Last week's ACLU Student Conference on Civil Liberties started out like any boring assembly in the school auditorium. Packs of kids slumped back in their chairs, snarfing down Jujubes and Doritos, drawing on their arms, and doing just about anything to distract themselves from the earnest public defenders making abstract remarks about their rights.

But when an actor in a police uniform came running through the room with a dog demanding to search kids' bags, things livened up. "How many of you has this happened to?" the ACLU's bookish Master of Ceremonies, Doug Honig, called out. Dozens of kids woke up and headed for the microphones at either end of the auditorium to speak.

Brushing the braids out of her eyes, baby-faced Tiffany Patillo of Nathan Hale High School in Lake City asked, "Once someone had robbed a store nearby and they locked us all in the classroom and searched our bags, and I was wondering if that was okay." Unfortunately, "Yes, with just cause" was the answer.

Christelle Cunningham, also from Nathan Hale, drew a round of applause when she commented, "They inform your parents about your grades and books. But why don't they inform parents when they're bringing in dogs to sniff everyone's lockers and going through people's personal belongings? I think they don't tell the parents because they don't want them to know what kind of a school it is."

The session, which focused on police searches and was dominated by minority kids, was by far the liveliest at the day-long student conference held at the University of Washington. Hundreds of kids turned out from schools all over Seattle to hear about everything from harassment to drug searches, if only as a way to ditch classes without getting in trouble.

Some felt out of place in the buttoned-down college atmosphere, and even expected to be viewed as criminals. A group of kids from Garfield High School, in the Central District, awkwardly wandered around the college cafeteria at lunch, certain they didn't belong. One joked nervously, "These rich college people are all like, 'What are all these uneducated gang members from the CD doing in our cafeteria?'"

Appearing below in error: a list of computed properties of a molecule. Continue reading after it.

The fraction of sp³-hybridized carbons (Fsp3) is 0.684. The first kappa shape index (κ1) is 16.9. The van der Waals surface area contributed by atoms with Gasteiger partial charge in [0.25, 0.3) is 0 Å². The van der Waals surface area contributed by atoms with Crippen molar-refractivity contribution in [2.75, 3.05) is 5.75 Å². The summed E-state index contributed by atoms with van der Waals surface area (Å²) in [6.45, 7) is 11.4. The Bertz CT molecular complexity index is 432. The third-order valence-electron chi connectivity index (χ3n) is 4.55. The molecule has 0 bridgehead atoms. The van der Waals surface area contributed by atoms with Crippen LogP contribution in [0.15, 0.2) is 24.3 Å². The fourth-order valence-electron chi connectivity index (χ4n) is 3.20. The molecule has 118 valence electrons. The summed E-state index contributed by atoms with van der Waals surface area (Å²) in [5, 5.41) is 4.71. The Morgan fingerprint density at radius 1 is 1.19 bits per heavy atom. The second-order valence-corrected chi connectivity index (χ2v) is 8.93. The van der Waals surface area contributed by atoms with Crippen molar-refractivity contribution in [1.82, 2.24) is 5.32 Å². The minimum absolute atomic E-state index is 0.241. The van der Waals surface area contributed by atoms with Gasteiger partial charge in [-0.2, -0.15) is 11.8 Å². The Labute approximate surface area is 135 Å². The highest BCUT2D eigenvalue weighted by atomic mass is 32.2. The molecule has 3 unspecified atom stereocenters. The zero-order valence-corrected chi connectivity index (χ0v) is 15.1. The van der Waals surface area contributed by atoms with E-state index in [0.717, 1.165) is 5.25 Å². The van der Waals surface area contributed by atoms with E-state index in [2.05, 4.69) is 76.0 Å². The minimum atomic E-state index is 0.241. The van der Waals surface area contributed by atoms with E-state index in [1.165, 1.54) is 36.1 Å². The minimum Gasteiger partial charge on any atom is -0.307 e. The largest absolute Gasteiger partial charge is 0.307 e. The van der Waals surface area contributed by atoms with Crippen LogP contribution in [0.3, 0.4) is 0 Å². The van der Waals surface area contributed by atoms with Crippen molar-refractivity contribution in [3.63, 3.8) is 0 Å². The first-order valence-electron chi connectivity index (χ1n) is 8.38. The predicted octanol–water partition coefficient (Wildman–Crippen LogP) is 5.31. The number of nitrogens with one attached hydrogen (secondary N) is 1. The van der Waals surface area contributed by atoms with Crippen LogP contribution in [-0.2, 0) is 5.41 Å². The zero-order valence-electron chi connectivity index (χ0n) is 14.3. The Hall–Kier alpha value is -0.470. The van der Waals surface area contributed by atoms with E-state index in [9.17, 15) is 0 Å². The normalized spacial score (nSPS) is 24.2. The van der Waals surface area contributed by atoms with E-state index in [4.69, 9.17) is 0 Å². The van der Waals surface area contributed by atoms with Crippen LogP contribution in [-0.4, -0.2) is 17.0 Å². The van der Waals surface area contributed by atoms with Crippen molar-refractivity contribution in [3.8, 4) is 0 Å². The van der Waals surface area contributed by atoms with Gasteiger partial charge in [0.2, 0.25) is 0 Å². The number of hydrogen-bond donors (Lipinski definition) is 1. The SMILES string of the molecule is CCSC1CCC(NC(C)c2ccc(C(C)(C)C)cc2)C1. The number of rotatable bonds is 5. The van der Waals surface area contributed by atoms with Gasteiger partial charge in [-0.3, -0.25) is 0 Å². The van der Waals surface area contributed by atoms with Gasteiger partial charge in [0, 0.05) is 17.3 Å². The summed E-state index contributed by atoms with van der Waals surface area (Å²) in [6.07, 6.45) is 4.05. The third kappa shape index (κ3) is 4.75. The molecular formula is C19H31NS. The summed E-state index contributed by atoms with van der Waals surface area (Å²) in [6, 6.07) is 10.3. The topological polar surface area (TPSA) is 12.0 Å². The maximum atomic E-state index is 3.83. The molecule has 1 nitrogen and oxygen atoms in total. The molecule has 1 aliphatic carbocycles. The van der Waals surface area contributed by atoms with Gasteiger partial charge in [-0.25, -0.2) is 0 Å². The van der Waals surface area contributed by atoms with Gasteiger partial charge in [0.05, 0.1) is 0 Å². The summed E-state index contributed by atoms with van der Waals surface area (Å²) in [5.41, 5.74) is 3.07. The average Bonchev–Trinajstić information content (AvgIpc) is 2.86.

Others viewed the conference as a chance to make friends and influence people. A 17-year old kid, who led a high-speed police chase from Everett to south Seattle a few months ago that jammed up traffic and made all the newspapers and networks, brought the serious tone of the gathering up a notch when he grabbed the microphone, MC style, and offered shout-outs to "all my boys from Nathan Hale!" When the cheering died down, he told a story about being questioned at school for a theft he didn't commit. "They questioned me for hella long," he said, "just because I fit the description and they know me real well."

Turning to face the audience, the teen bellowed, "I was just there to LEARN! They were keeping me from classes!" The auditorium roared, and he offered more shout-outs and charged up the stairs high-fiving his friends.

Later, when the kids divided into small groups for more specific discussions, topics ranged from whether there was anything wrong with smoking pot all day at school to whether it was unfair to be sent home for wearing a tank top. "They said I was a distraction," complained Trish Kirkpatrick. "I had just moved from California, and that was all I had."

"Well, it can be a distraction," a red-faced boy with a fledging mustache blurted out.

"When a girl with a big chest and an hourglass body wears a regular T-shirt, it's a distraction, and they wouldn't send her home," Kirkpatrick retorted, silencing the boy.

Despite the tank-top debate, discussions on the topic of harassment fell flat. Teacher Mike Linett, from Nathan Hale, says, "Myself and the other teachers in the room feel pretty frustrated with the lack of discussion, because we see racial fights and all kinds of harassment every day." He claims the incidents often go unreported. "It's in the principals' best interest to report as few incidents as possible, and no one is calling them on it."

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